Is there anyway to get out of a lease?
Talking to the landlord with no help.
The landlord is required to provide a safe and habitable premises in return for your rent payments. Sometimes you can get the local building inspector to inspect the premises and find safety code violations. Otherwise the landlord is in breach and a party in breach is estopped from enforcing the agreement.The other possibility is finding another tenant to take over your lease.
My landlord will not let me sublease. How do I get a building inspector?
Contact the local building department. Usually it is at city hall, but it could be a county department.
How can I get out of a lease of a house that my family hates. Also, we would like to buy a house in a safer neighborhood. We cannot get anything fixed, the landlords say it is up to us to fix everything and I don't feel that is right.
I see that your previous expert was working with you but you opted him out. May I ask why?
He didn't seem to know what he was talking about. Can i ask you a question?
What question do you have that has not been already answered? The previous expert appears to have already answered the question you asked.
sorry that u seem to be inconvinced. if i hire a home inspector and they find mold or anything bad like that since the house is pre 1950's and my son is sick since moving can we break the lease? i was going to hire a home inspector this week.
Unconvinced of what?
I feel you don't care!!! If i hire a home inspector and they find mold or anything bad like that since the house is pre 1950's and my son is sick since moving can we break the lease? I was going to hire a home inspector this week.
Can i get out of my one year lease if i have a home inspection and they find mold or asbestos? My son and wife have been sick since we moved in 2 weeks ago and we feel like its the house and need to break the lease. I have been waiting for an answer for 2 hours now!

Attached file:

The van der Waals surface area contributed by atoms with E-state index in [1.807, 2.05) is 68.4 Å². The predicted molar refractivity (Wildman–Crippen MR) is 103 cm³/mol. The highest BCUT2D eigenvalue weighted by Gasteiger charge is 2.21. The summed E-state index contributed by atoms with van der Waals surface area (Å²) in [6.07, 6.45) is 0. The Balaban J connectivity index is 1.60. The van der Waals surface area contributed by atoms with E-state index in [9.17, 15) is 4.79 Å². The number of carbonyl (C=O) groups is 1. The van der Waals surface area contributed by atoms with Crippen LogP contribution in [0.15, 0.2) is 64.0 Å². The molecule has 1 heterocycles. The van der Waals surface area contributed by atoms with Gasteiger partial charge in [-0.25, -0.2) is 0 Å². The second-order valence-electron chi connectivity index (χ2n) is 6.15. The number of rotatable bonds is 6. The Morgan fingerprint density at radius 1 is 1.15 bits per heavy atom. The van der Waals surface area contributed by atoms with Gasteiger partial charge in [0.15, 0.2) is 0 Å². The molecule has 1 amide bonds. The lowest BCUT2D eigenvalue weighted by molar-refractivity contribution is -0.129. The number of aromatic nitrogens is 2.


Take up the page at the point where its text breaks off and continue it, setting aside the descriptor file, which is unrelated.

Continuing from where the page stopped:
If there are health, safety concerns and/or habitability issues with your house or apartment, you can break the lease using a number of legal theories. First, if you notify the landlord of serious health, safety and/or habitability issues and the landlord does not immediately rectify the problem, then you can claim that the landlord has breached the implied warranty of habitability by failing to provide you a healthy environment with which to live in and you can then claim that he "constructively evicted" you from the house because he failed to do anything about the problems which severely inhibited your use of the house while you were there. If you make such a claim and move out, the landlord may pursue you in court for the remaining rental payments and try to claim that you had no justification for leaving or that the problems you claimed made the house not habitable for you and your family were not as bad as you are claiming. That is why you must either call the local board of health and/or inspectional services department (boards of health and building departments are sometimes merged in some cities and towns so you should call town or city hall and ask them what the correct department it is that you need to report a mold problem) OR you should hire your own house inspector to review the mold issue and test the air quality in the house to determine if there is an unusually high level of mold and spore activity in the house. If the local building dept / board of health finds issues with the air quality then you have a great claim of constructive eviction and if you hire your own inspector and the same results are found in the house then you have a good case if constructive eviction against the landlord (it is usually better in a court's eye if the local authorities have found issues with the house and your case is usually a bit stronger than if you have your own inspector perform the same tests). In addition to air quality tests by either the local authorities or your own inspector (or both) you should get your son to his doctor and anyone else having problems with this to the doctor and start documenting the doctor's visits to show how the house is making you all sick. Finally, if there are safety and security concerns in your neighborhood that you were unaware of when you moved in, you should get as much information together regarding incidents close by to your house so that you have additional documentation to go with any claim for the habitability and health issues created by the house. The general rule of thumb is that the more building and houseing and health violations you can come up with in this situation, the better off you will be if you move out prior to the end of your lease term.